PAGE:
On Friday, June 14 the Keough School’s Notre Dame Initiative for Global Development (NDIGD) in partnership with the Wilson Center’s Latin American Program hosted an event titled “Central America and Emigration: Beyond the Root Causes” with experts from Guatemala, Honduras and the United States. The panel was comprised of two parts, the first being featuring broad discussion and the second focusing on recommendations. The first featured Honduran economist and former president of the Central Bank and Minister of Finance Hugo Noé Pino; a Guatemalan Advisor of the Program for Competiveness and Investment Ana Gabriela Pérez; and a researcher for the Centro de Documentación in Honduras Leticia Solomán, and was moderated by Director of Policy for the Seattle International Foundation Eric Olson. The second featured Oxfam’s Senior Policy Advisor for Central America and Mexico Vicki Gass; the Inter-American Dialogue’s Director of the Peter D. Bell Rule of Law Program Michael Camilleri; Senior Associate at the Latin American Working Group Daniella Burgi-Palomino; and Associate Policy Analyst at the Migration Policy Institute Ariel Ruiz Soto, and was moderated by Distinguished Professor of the Practice and Director of the NDIGD Ray Offenheiser.
Noé Pino began the discussion by mentioning principle attributes of the post-war transition period in Central America in the 80s, specifically the failed democratic reform following the Washington Consensus. He stated that no program for institutional reform would have results without a full democratic transition and with elites continuing to appropriate disproportionate benefits. Real citizen participation is necessary for effective political transition, and without this, democratic processes are incomplete. After the regional war, many people were not incorporated into the model for growth, contributing to a regional problem of inequality.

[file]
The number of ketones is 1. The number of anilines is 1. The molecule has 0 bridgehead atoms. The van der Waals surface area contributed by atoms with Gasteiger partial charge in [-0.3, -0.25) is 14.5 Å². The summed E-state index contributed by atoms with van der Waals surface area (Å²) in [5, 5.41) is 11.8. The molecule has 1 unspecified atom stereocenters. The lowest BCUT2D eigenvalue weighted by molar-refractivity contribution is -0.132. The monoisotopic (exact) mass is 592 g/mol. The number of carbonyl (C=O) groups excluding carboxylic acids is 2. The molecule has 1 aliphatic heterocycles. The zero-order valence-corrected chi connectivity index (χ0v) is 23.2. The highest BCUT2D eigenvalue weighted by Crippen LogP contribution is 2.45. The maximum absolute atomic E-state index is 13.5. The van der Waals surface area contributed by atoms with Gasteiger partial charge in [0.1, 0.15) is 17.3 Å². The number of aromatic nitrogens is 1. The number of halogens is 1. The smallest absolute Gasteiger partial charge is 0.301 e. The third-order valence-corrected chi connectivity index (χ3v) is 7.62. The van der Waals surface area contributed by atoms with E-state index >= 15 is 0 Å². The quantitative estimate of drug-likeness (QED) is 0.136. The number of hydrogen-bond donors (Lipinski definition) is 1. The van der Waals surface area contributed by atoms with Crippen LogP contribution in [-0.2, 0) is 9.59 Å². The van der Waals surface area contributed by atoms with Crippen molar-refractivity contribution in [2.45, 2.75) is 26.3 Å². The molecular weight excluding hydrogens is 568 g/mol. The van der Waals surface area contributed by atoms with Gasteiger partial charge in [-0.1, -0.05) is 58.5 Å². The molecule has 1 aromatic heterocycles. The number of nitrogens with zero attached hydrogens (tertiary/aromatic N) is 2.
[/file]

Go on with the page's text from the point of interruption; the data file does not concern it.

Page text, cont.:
Gabriele Pérez started by urging policymakers to think locally but act regionally. The themes that cause migration occur quickly, and so flexible and multinational policies are necessary to address this trend. Additionally, Perez highlights that we need information to form effective strategies, and we need strong political will to attain that information. She finished by stating that in order for citizens to enjoy a better quality of life, the state needs a strong presence in the Guatemalan territories.
After Pérez addressed the importance of effective rule of the territories, Salomón emphasized analysis at the state rather than the individual level. To strengthen democratic governability, political leaders must find spaces for negotiation, rather than punish citizen protest with brutal force. Salomón also highlighted rule of law issues in the region, including the need to restore the regional legitimacy of rule of law, create strong institutional capacity, allow for checks and balances, reduce the control of elites, strengthen the fight against corruption, and stop the robbing of state resources.
Then, Salomón mentioned the International Commission Against Impunity (CICIG) in Guatemala and the fight against impunity. The CICIG is an international body in Guatemala supported by the United Nations that is in charge of investigating and prosecuting war crimes. She recommends the government secures internal and external security of the CICIG and pushes reforms to reduce judicial unpredictability. She stated that the most frequent crimes testing the judicial system in Guatemala are narcotrafficking, common misbehavior, and “maras y pandillas” (gangs). Finally, Salomón stated that the government should act in the interest of not just the people of today but of the children 20 years from now. Leadership could present multi-year budget proposals. In the case of Honduras, children do not have social security and the constitution prohibits re-election, making people more short term focused and policies for the long-term more difficult to implement.